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CES 2014 Headphone Summary – “Best of CES” winners and honorable mentions

CES this year didn’t bring any major surprises – in terms of headphones, wireless is on the rise, as expected, and wearables seem to be emerging as the next step. Several companies consider hardware and/or software DSP to be an integral part of the headphone experience, but the demos I tried did not blow me away. Higher-end audio is alive and kicking, but there was less excitement about IEMs than I remember from CES 2012 two years ago.

My goal at the show this year was to simply demo as many new headphones as possible in order to get a feel for which ones are worth looking at in depth. Quick listening impressions are by no means the final word on anything, but I can usually get a good feel for how something sounds with a few of my favorite test tracks. I mostly used my old Cowon J3 as the source, with the VSonic GR07 ($179) and the Unique Melody Miracle ($950) In-Ear Monitors brought along for quick comparison purposes.

This post is a short summary of my month-long CES 2014 impressions, meant to serve as a quick reference (in part for myself) of all the headphones I thought were promising at the show.

The Headphone List Best of CES 2014 award badge“Best of CES” Picks

 

I chose just a few headphones in each category as my “Best of CES” picks, as follows:

Full-size headphones:

 

STAX SR-009

STAX SR-009

STAX SR-009

The STAX SR-009 delivered a listening experience as good as anything I’ve heard, extracting every last detail from test tracks. Though blisteringly expensive and far from new on the scene, it deserves a nod for the sheer transparency and resolution of its sound. Worth mentioning also is the similarly-excellent but significantly less expensive SR-007MK2.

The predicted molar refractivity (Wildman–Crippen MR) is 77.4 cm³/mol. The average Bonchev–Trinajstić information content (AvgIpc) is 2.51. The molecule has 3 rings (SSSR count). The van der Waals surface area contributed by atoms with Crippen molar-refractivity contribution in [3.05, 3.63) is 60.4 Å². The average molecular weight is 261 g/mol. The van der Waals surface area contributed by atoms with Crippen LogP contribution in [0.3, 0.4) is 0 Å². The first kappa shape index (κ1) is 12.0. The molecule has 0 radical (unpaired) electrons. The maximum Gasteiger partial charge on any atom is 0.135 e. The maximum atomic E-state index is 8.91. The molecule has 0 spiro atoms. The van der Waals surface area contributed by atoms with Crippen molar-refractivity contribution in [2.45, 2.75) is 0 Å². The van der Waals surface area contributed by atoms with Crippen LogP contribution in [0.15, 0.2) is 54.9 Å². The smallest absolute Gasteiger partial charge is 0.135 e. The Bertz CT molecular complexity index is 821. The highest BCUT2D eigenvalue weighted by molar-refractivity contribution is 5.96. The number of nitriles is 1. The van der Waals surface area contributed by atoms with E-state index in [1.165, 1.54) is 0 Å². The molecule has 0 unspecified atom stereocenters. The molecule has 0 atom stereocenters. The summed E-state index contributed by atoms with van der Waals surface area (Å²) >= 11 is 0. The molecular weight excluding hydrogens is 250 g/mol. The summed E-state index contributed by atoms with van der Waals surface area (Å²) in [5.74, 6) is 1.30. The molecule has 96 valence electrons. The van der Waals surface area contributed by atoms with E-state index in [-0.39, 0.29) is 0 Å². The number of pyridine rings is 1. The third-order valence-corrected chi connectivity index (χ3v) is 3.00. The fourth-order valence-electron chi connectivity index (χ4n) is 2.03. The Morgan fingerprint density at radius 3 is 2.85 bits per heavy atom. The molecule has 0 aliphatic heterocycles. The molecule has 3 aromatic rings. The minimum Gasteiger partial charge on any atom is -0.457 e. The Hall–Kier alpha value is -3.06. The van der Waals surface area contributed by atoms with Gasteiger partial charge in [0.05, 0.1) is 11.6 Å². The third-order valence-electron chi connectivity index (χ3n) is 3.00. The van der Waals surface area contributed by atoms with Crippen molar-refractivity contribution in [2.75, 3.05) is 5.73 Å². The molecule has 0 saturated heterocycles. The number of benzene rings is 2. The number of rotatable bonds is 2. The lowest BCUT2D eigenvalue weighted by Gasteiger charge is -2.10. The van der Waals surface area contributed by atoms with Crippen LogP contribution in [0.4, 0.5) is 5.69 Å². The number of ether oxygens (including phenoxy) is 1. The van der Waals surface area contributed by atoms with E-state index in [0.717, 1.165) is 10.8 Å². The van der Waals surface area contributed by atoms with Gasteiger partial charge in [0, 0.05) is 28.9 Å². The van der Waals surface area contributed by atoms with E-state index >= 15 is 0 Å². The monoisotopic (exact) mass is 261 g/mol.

MSRP: $4450.00 | Manufacturer’s page | Full impression post

German Maestro GMP 435 S White

German Maestro’s latest release injects a little bit of style into the company’s usually all-black headphone line while maintaining a comfortable, lightweight, and extremely durable circumaural form factor. These open-back headphones sound balanced, clean, and airy even from portable sources, making up for the seemingly plasticky build and lack of visual pizazz.

MSRP: $319.99 | Manufacturer’s page | Full impression post

 

 

 

Phiaton Fusion MS 430

Phiaton Fusion MS 430

Portable headphones:

 

Sennheiser Momentum

Sennheiser’s consumer-oriented portable headphone provided an excellent combination of style and substance, with a warm and smooth, yet detailed sound. The over-ear fit provided excellent comfort while the high-grade construction works to make up for the high price tag.

MSRP: $349.95 | Manufacturer’s page | Full impression post

Phiaton Fusion MS 430

The MS 430 is one of Phiaton’s more recent releases, a handsome on-ear portable with carbon fiber earcup inserts and ambidextrous inputs for its detachable cable. The sound seemed well-balanced – perhaps a touch lacking in warmth, but still very promising for a sub-$150 supraaural headphone.

MSRP: $149 | Manufacturer’s page | Full impression post

 

In-Ear earphones (IEMs):

 

Audiofly AF180